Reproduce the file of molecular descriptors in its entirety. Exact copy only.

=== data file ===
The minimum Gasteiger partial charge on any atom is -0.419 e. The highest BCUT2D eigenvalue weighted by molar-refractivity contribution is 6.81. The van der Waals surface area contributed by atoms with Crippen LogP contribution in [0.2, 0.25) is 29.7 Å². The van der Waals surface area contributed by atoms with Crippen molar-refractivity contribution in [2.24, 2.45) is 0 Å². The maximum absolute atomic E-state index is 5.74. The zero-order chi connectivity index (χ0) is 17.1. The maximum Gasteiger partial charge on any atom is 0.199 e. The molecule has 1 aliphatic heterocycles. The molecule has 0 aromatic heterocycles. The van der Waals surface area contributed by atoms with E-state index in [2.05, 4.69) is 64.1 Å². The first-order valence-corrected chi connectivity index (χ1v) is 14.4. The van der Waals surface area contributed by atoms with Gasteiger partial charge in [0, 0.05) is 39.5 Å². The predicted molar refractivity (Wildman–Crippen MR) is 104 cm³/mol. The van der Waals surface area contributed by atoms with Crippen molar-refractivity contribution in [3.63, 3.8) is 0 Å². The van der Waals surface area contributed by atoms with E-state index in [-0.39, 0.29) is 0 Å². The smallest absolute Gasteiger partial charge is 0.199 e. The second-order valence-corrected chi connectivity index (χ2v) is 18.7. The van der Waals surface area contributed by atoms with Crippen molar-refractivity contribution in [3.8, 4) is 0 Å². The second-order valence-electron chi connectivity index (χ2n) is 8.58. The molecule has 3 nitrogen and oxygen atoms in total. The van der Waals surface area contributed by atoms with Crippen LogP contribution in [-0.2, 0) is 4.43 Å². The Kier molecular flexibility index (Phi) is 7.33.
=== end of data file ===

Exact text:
The minimum Gasteiger partial charge on any atom is -0.419 e. The highest BCUT2D eigenvalue weighted by molar-refractivity contribution is 6.81. The van der Waals surface area contributed by atoms with Crippen LogP contribution in [0.2, 0.25) is 29.7 Å². The van der Waals surface area contributed by atoms with Crippen molar-refractivity contribution in [2.24, 2.45) is 0 Å². The maximum absolute atomic E-state index is 5.74. The zero-order chi connectivity index (χ0) is 17.1. The maximum Gasteiger partial charge on any atom is 0.199 e. The molecule has 1 aliphatic heterocycles. The molecule has 0 aromatic heterocycles. The van der Waals surface area contributed by atoms with E-state index in [2.05, 4.69) is 64.1 Å². The first-order valence-corrected chi connectivity index (χ1v) is 14.4. The van der Waals surface area contributed by atoms with Gasteiger partial charge in [0, 0.05) is 39.5 Å². The predicted molar refractivity (Wildman–Crippen MR) is 104 cm³/mol. The van der Waals surface area contributed by atoms with Crippen molar-refractivity contribution in [3.63, 3.8) is 0 Å². The van der Waals surface area contributed by atoms with E-state index in [-0.39, 0.29) is 0 Å². The smallest absolute Gasteiger partial charge is 0.199 e. The second-order valence-corrected chi connectivity index (χ2v) is 18.7. The van der Waals surface area contributed by atoms with Crippen molar-refractivity contribution in [3.8, 4) is 0 Å². The second-order valence-electron chi connectivity index (χ2n) is 8.58. The molecule has 3 nitrogen and oxygen atoms in total. The van der Waals surface area contributed by atoms with Crippen LogP contribution in [-0.2, 0) is 4.43 Å². The Kier molecular flexibility index (Phi) is 7.33.